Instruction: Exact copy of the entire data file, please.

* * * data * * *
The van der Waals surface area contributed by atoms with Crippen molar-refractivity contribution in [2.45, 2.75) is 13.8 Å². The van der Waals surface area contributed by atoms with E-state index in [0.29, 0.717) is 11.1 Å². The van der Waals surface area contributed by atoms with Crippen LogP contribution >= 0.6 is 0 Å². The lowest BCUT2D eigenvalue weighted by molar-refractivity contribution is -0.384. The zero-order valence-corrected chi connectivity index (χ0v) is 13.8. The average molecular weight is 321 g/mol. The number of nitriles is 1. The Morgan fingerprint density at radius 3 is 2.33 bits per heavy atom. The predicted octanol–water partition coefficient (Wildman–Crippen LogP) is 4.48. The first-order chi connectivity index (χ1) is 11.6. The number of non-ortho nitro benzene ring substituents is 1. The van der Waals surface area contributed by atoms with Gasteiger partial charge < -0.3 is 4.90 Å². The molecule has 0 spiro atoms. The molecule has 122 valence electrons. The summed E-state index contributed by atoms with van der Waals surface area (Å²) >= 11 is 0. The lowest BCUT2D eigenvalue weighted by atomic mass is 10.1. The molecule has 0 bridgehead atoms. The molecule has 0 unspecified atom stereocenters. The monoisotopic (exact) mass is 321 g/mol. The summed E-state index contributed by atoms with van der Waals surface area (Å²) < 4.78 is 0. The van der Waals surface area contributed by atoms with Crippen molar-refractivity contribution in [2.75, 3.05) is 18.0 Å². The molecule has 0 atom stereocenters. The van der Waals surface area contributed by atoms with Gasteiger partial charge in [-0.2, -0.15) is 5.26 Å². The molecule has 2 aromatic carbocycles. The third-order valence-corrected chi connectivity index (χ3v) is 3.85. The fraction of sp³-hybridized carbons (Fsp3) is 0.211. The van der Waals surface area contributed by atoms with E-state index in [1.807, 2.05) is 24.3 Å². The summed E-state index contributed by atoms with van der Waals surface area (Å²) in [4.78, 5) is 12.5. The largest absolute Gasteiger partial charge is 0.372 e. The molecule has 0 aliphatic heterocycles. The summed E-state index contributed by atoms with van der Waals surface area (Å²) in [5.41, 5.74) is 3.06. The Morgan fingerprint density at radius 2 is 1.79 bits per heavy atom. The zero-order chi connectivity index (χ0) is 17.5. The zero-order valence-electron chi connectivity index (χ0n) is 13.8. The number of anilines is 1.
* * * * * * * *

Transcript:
The van der Waals surface area contributed by atoms with Crippen molar-refractivity contribution in [2.45, 2.75) is 13.8 Å². The van der Waals surface area contributed by atoms with E-state index in [0.29, 0.717) is 11.1 Å². The van der Waals surface area contributed by atoms with Crippen LogP contribution >= 0.6 is 0 Å². The lowest BCUT2D eigenvalue weighted by molar-refractivity contribution is -0.384. The zero-order valence-corrected chi connectivity index (χ0v) is 13.8. The average molecular weight is 321 g/mol. The number of nitriles is 1. The Morgan fingerprint density at radius 3 is 2.33 bits per heavy atom. The predicted octanol–water partition coefficient (Wildman–Crippen LogP) is 4.48. The first-order chi connectivity index (χ1) is 11.6. The number of non-ortho nitro benzene ring substituents is 1. The van der Waals surface area contributed by atoms with Gasteiger partial charge < -0.3 is 4.90 Å². The molecule has 0 spiro atoms. The molecule has 122 valence electrons. The summed E-state index contributed by atoms with van der Waals surface area (Å²) >= 11 is 0. The lowest BCUT2D eigenvalue weighted by atomic mass is 10.1. The molecule has 0 bridgehead atoms. The molecule has 0 unspecified atom stereocenters. The monoisotopic (exact) mass is 321 g/mol. The summed E-state index contributed by atoms with van der Waals surface area (Å²) < 4.78 is 0. The van der Waals surface area contributed by atoms with Crippen molar-refractivity contribution in [2.75, 3.05) is 18.0 Å². The molecule has 0 atom stereocenters. The van der Waals surface area contributed by atoms with Gasteiger partial charge in [-0.2, -0.15) is 5.26 Å². The molecule has 2 aromatic carbocycles. The third-order valence-corrected chi connectivity index (χ3v) is 3.85. The fraction of sp³-hybridized carbons (Fsp3) is 0.211. The van der Waals surface area contributed by atoms with E-state index in [1.807, 2.05) is 24.3 Å². The summed E-state index contributed by atoms with van der Waals surface area (Å²) in [4.78, 5) is 12.5. The largest absolute Gasteiger partial charge is 0.372 e. The molecule has 0 aliphatic heterocycles. The summed E-state index contributed by atoms with van der Waals surface area (Å²) in [5.41, 5.74) is 3.06. The Morgan fingerprint density at radius 2 is 1.79 bits per heavy atom. The zero-order chi connectivity index (χ0) is 17.5. The zero-order valence-electron chi connectivity index (χ0n) is 13.8. The number of anilines is 1.